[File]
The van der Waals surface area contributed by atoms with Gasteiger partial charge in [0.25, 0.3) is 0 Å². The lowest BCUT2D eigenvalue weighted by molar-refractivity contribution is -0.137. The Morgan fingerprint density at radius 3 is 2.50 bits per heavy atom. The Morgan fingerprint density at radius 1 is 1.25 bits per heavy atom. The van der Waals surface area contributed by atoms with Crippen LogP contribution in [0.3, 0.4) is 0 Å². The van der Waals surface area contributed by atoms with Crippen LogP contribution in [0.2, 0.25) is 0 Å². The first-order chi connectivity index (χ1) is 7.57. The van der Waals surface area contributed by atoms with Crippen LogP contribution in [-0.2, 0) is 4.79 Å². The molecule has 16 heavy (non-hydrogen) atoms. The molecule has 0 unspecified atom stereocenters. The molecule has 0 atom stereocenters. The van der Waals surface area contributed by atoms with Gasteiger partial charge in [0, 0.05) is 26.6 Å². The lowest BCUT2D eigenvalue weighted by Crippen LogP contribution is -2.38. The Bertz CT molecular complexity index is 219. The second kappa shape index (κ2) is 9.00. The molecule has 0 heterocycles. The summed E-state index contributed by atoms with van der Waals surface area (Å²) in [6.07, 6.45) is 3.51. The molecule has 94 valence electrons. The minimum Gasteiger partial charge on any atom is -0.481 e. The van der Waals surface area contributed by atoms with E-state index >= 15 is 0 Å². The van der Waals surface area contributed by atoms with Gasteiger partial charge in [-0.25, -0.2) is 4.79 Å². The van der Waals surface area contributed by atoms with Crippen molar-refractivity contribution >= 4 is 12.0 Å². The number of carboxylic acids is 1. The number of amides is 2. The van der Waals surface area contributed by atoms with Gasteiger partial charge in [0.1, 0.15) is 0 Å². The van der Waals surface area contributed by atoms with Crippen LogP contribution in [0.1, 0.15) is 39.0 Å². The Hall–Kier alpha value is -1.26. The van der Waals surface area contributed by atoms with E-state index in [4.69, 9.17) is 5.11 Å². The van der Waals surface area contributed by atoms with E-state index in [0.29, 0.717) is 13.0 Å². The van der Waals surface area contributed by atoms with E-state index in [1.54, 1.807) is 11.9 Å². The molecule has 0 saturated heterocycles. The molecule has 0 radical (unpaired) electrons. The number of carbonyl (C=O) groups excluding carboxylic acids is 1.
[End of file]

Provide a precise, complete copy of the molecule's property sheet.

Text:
The van der Waals surface area contributed by atoms with Gasteiger partial charge in [0.25, 0.3) is 0 Å². The lowest BCUT2D eigenvalue weighted by molar-refractivity contribution is -0.137. The Morgan fingerprint density at radius 3 is 2.50 bits per heavy atom. The Morgan fingerprint density at radius 1 is 1.25 bits per heavy atom. The van der Waals surface area contributed by atoms with Crippen LogP contribution in [0.3, 0.4) is 0 Å². The van der Waals surface area contributed by atoms with Crippen LogP contribution in [0.2, 0.25) is 0 Å². The first-order chi connectivity index (χ1) is 7.57. The van der Waals surface area contributed by atoms with Crippen LogP contribution in [-0.2, 0) is 4.79 Å². The molecule has 16 heavy (non-hydrogen) atoms. The molecule has 0 unspecified atom stereocenters. The molecule has 0 atom stereocenters. The van der Waals surface area contributed by atoms with Gasteiger partial charge in [0, 0.05) is 26.6 Å². The lowest BCUT2D eigenvalue weighted by Crippen LogP contribution is -2.38. The Bertz CT molecular complexity index is 219. The second kappa shape index (κ2) is 9.00. The molecule has 0 heterocycles. The summed E-state index contributed by atoms with van der Waals surface area (Å²) in [6.07, 6.45) is 3.51. The molecule has 94 valence electrons. The minimum Gasteiger partial charge on any atom is -0.481 e. The van der Waals surface area contributed by atoms with E-state index >= 15 is 0 Å². The van der Waals surface area contributed by atoms with Gasteiger partial charge in [-0.25, -0.2) is 4.79 Å². The van der Waals surface area contributed by atoms with Crippen molar-refractivity contribution >= 4 is 12.0 Å². The number of carboxylic acids is 1. The number of amides is 2. The van der Waals surface area contributed by atoms with Gasteiger partial charge in [0.1, 0.15) is 0 Å². The van der Waals surface area contributed by atoms with Crippen LogP contribution in [0.1, 0.15) is 39.0 Å². The Hall–Kier alpha value is -1.26. The van der Waals surface area contributed by atoms with E-state index in [4.69, 9.17) is 5.11 Å². The van der Waals surface area contributed by atoms with E-state index in [0.29, 0.717) is 13.0 Å². The van der Waals surface area contributed by atoms with E-state index in [1.54, 1.807) is 11.9 Å². The molecule has 0 saturated heterocycles. The molecule has 0 radical (unpaired) electrons. The number of carbonyl (C=O) groups excluding carboxylic acids is 1.